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The group theoretic interpretation of harmonic analysis was born out of the observation that the discrete Fourier transform on a signal of length $n$ was precisely the Fourier transform of the finite group $\mathbb{Z}/n\mathbb{Z}.$ I was thinking about the extent to which this analogy holds, but I was having trouble with the Laplacian, which, of course, occupies a central role in harmonic analysis. In particular, there doesn't seem to be a generalization of the operator to finite groups (though certainly there is for compact connected Lie groups).

Does anyone know of such an object?

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Take the Laplacian of a Cayley graph for the group. –  Qiaochu Yuan May 31 '12 at 19:14
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When you say compact groups you mean compact connected Lie groups, right? Finite groups are compact, after all. –  Qiaochu Yuan May 31 '12 at 19:14
    
@Qiaochu Indeed, thanks. –  Grant Rotskoff Jun 1 '12 at 2:12
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2 Answers

up vote 9 down vote accepted

One natural generalization is the center of the group algebra (i.e., algebra of class functions - so in the abelian case you consider, just the group algebra itself). In the continuous case there are many different notions of group algebra, depending on the class of functions you consider, but if you allow a broad enough interpretation of the group algebra this will include the case of the Laplacian (and its higher analogues) in harmonic analysis. These appear from the action of the center of the universal enveloping algebra (which itself can be interpreted via invariant differential operators on the group or distributions supported at the identity). I think it's not egregious to claim that any version of Fourier transform for a group (or symmetric space) in particular simultaneously diagonalizes all of these commuting operators (in the finite abelian case that's literally all it does). However I don't think there's a canonical single operator generalizing the Laplacian (outside of the setting say of simple Lie groups where we take the quadratic Casimir, but that doesn't give something interesting in the finite context).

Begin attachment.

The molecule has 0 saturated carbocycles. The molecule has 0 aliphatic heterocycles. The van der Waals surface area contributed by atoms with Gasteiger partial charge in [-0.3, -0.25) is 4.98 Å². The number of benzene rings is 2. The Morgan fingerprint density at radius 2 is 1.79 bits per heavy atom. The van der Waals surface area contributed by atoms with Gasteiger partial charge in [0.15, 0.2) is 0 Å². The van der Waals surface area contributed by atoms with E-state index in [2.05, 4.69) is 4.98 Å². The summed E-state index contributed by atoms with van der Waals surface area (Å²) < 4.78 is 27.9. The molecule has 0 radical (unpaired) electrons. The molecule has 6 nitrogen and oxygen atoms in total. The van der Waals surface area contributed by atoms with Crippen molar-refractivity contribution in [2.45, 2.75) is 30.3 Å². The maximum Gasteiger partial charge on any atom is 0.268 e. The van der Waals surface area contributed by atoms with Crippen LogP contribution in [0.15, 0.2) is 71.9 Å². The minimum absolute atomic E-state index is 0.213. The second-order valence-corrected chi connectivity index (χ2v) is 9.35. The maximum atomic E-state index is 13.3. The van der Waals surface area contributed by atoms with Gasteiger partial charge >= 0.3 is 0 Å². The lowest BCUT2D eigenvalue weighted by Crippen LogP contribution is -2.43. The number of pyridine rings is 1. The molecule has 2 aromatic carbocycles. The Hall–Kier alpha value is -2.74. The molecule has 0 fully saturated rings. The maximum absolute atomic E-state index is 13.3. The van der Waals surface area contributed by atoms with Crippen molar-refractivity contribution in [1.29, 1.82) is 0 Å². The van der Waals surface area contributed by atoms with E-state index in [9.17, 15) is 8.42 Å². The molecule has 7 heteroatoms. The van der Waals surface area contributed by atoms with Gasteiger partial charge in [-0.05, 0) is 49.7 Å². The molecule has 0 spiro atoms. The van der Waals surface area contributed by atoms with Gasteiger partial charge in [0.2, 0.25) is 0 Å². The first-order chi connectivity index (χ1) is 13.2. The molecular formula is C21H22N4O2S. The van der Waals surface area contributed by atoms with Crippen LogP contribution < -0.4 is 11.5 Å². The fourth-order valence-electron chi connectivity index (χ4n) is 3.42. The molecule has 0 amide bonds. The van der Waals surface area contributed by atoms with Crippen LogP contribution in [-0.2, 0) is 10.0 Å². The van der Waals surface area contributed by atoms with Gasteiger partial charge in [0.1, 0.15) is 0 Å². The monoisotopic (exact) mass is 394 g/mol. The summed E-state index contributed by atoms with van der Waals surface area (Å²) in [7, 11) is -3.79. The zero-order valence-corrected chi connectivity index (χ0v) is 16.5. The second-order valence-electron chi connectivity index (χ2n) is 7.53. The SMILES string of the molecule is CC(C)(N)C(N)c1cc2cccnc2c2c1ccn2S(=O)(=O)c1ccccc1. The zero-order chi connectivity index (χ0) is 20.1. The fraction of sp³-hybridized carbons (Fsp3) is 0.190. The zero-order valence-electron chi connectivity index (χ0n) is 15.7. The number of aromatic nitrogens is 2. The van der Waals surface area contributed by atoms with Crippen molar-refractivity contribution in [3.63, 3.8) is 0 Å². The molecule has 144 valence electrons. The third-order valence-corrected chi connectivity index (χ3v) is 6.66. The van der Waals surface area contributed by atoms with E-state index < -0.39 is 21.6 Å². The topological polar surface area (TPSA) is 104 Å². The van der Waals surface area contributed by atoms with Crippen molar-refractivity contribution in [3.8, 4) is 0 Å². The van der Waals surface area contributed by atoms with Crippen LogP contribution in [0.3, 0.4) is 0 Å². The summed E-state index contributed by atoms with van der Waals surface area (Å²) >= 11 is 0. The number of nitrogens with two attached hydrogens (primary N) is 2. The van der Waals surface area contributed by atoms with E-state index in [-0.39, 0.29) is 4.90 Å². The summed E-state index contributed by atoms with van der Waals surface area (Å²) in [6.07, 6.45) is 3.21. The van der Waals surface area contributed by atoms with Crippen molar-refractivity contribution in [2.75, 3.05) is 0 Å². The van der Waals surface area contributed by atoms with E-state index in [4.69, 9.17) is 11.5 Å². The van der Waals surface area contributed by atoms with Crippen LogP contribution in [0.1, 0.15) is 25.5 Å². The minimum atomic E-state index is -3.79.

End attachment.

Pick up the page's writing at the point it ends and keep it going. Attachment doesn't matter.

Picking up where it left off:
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Thanks, very helpful perspective. –  Grant Rotskoff Jun 1 '12 at 2:15
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It's not clear to me that the Laplacian of the Cayley graph of the group is the right object. You might want to start by looking at Audrey Terras's book Fourier Analysis on Finite Groups and Applications (if you haven't already). She does not define the Laplacian of a finite group (but does talk about Cayley graphs and their Laplacians.)

To elaborate, on symmetric spaces in general, there is typically a whole algebra of differential operators which commute with the group action, not just polynomials in the Laplacian, which are relevant for the harmonic analysis (see e.g. Harmonic Analysis on Symmetric Spaces and Applications, I, II.)

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Thank you for the recommendations. Terras' book looks promising. –  Grant Rotskoff Jun 1 '12 at 2:16
    
Is there any relation between Laplacian of a Cayley graph and center of group algebra? –  Alexander Chervov Jun 2 '12 at 18:38
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